On campus resources available to students who are victims of sexual violence
Twice during Fall Quarter, students have been notified via e-mail or text message of sexual assaults occurring near campus. One incident was at West Village and another on A Street near the intramural fields.
The first occurred late at night on Oct. 2 when a male subject in the guise of an Uber driver demanded a kiss as payment.
“On [Oct. 2] between 1 a.m. to 1:10 a.m., an unknown male subject claiming to be an Uber driver picked up three females at the above address,” said an alert sent by the UC Davis Police to the campus community. “He dropped two females at their residences on campus. The third female was driven to her residence at West Village. The male Uber driver insisted on a kiss as payment for the ride but unlocked the door when a Police Department Safe Rides vehicle drove past him. The female exited the car and fled to her apartment.”
On Nov. 5, sexual battery occurred on campus near the A Street intramural fields.
“The sexual assault that took place on Nov. 5, 2016, [is] classed as a 243.4(a) PC Sexual Battery,” said Jennifer Garcia, interim UC Davis police chief, via e-mail. “A female student was walking on A Street near the UC Davis [intramural] fields. [An] unknown suspect riding a bicycle committed a battery on the victim and rode away on his bicycle. There is no other public information at this time.”
There are several on campus resources available to individuals who have experienced sexual assault. One of these resources is the Center for Advocacy, Resources and Education (CARE). CARE is a confidential resource for victims of various sexual crimes.
“Any situation of sexual harassment, sexual assault, dating violence, domestic violence or stalking is considered confidential through us, meaning we are not a responsible employee,” said Sarah Meredith, director of CARE. “We do not have to notify Title IX. In addition to that, we would not tell police or family members or friends, media, newspapers or that kind of thing unless we had a signed release from the client that we are working with.”
CARE serves as a resource to help victims discern the correct course of action for their individual circumstances.
“Our job or our position is not to persuade or dissuade from any course of action; we really just want to make sure that they know what all of their rights and options are so that they can make the best choice for themselves,” Meredith said. “Whatever choice they make at that time, we just want to make that as easy as humanly possible.”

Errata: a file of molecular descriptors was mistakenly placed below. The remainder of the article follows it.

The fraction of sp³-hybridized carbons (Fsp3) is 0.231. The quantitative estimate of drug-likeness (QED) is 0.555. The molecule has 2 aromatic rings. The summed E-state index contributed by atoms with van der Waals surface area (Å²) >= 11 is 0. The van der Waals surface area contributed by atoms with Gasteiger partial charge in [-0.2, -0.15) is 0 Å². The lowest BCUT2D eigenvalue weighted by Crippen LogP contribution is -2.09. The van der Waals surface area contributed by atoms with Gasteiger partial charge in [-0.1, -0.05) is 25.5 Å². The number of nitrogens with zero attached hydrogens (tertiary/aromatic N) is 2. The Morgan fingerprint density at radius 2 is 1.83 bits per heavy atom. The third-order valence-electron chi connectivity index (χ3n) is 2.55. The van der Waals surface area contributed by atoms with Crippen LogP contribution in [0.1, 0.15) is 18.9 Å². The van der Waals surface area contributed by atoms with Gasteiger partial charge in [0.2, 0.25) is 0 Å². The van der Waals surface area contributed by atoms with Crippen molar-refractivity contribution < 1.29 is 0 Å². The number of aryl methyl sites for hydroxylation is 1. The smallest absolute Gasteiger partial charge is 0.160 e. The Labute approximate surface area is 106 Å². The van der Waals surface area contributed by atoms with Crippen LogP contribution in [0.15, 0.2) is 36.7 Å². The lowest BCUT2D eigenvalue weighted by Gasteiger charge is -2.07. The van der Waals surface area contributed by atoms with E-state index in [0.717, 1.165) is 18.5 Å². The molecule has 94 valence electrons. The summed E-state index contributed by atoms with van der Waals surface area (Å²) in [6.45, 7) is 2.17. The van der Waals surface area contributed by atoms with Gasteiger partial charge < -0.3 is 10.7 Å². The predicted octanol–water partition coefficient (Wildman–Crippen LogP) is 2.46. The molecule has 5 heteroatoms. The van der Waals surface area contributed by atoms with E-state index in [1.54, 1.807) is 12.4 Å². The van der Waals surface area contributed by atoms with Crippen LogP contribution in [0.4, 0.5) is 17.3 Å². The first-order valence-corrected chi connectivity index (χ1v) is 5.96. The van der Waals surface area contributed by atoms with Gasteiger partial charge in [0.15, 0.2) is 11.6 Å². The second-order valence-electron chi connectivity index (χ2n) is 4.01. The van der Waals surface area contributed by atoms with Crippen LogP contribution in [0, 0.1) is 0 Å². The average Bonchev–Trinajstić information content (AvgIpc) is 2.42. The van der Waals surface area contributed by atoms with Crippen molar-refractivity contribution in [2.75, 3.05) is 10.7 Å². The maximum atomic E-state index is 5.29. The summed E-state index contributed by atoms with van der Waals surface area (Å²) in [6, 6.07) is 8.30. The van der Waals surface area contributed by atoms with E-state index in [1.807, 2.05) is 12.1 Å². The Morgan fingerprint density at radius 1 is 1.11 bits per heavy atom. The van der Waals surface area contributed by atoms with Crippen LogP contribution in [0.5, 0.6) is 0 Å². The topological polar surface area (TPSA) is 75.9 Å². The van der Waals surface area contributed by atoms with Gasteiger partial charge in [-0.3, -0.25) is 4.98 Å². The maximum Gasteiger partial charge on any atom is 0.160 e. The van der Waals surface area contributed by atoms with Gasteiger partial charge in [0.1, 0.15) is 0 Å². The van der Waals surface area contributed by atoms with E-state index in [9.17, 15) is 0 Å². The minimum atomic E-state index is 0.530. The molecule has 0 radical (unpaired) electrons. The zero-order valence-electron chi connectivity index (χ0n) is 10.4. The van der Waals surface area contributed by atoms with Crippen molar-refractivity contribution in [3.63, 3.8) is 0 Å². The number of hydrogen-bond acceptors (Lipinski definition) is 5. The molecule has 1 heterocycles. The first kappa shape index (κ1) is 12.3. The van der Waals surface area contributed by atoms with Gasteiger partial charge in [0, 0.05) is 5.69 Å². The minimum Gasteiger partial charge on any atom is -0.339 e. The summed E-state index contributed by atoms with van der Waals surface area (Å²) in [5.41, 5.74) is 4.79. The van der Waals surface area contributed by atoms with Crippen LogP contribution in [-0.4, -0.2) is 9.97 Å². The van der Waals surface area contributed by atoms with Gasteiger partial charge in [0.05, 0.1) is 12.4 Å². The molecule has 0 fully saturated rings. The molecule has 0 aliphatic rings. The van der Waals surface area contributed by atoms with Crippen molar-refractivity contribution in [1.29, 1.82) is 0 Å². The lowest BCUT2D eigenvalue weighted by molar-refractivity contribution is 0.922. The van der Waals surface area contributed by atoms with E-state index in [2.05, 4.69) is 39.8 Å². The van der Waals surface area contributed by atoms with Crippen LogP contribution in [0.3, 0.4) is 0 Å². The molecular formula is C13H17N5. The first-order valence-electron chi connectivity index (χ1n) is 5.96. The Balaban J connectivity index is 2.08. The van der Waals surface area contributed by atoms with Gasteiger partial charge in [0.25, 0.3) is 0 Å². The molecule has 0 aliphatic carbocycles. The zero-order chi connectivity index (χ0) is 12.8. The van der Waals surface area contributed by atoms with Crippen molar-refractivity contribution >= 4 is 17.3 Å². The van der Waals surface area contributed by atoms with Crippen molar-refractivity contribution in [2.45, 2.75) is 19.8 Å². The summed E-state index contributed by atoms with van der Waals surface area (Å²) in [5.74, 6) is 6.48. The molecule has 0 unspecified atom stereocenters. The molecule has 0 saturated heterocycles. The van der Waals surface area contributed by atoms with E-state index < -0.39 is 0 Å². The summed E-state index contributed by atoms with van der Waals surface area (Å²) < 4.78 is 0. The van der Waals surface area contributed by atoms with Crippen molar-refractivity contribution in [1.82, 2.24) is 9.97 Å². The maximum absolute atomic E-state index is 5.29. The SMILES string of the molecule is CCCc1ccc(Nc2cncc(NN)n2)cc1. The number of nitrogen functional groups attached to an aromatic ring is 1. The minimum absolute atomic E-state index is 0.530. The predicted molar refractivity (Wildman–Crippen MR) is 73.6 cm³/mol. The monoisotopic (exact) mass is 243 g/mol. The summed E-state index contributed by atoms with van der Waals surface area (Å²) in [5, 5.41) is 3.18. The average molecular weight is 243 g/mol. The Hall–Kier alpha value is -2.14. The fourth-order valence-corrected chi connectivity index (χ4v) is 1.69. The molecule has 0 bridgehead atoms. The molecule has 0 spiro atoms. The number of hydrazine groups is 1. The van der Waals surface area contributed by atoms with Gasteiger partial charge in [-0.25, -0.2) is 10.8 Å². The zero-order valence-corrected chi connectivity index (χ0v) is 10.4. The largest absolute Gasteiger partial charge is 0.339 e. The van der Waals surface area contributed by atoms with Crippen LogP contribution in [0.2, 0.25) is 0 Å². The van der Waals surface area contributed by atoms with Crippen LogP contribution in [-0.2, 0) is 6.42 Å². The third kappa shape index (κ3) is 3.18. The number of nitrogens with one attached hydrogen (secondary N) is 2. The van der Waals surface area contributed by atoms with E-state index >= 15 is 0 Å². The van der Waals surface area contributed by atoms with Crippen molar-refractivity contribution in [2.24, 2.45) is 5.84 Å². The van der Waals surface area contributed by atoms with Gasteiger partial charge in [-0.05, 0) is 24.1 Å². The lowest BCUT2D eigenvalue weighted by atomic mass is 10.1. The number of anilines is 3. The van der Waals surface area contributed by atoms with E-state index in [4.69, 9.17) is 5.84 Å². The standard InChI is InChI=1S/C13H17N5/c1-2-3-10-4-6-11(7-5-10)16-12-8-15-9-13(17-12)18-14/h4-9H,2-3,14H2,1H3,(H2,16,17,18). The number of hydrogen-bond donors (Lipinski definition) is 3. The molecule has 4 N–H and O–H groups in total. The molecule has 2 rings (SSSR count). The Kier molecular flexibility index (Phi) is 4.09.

In addition to serving as a resource for victims of crimes, CARE also serves as a campus educator to help prevent sexual violence.
“We are the primary facilitators for all of the mandatory education for incoming undergraduate students,” Meredith said. “We also collaborate with the Harassment and Discrimination Assistance and Prevention Program to facilitate the mandatory education for graduate and professional school students. In addition to the in-person orientation session, we hold numerous ongoing education opportunities.”
While CARE offers reporting to the police as an option for victims, the police also work with CARE when a sexual violence crime is reported to them.
“When someone reports to the police, all they need to do is call us,” Garcia said. “We will send an officer to their location to meet with them. We also contact a CARE advocate if they wish to help them through the difficult process. We make every effort to ensure victims are not re-traumatized through the process. It’s a difficult process for victims to relate what happened to them and oftentimes the system is frustrating at best. The goal for the police to is gather the facts and compile a comprehensive report that the judicial system will use for successful prosecution.”
According to ASUCD Senator Josh Dalavai, the reporting process is difficult because there is a stigma surrounding sexual violence.
“The primary barrier survivors face is an institutional and interpersonal lack of belief in their claims,” Dalavai said. “Police departments, peers and counselors are typically socialized to attempt to deflect blame from the perpetrators of sexual assault and instead place blame on survivors. A large part of breaking rape culture down starts at the most basic step of telling someone you believe them and being all ears.”
Some, like Meredith, work hard to break the barrier Dalavai described.
“I really wish that offenders would just stop doing what they are doing,” Meredith said. “I tell people all the time that I would be happy to work myself out of a job. I love what I do, but I would be more than happy to find another profession if we could just get [sexual violence] to stop.”
Written by: Kenton Goldsby — firstname.lastname@example.org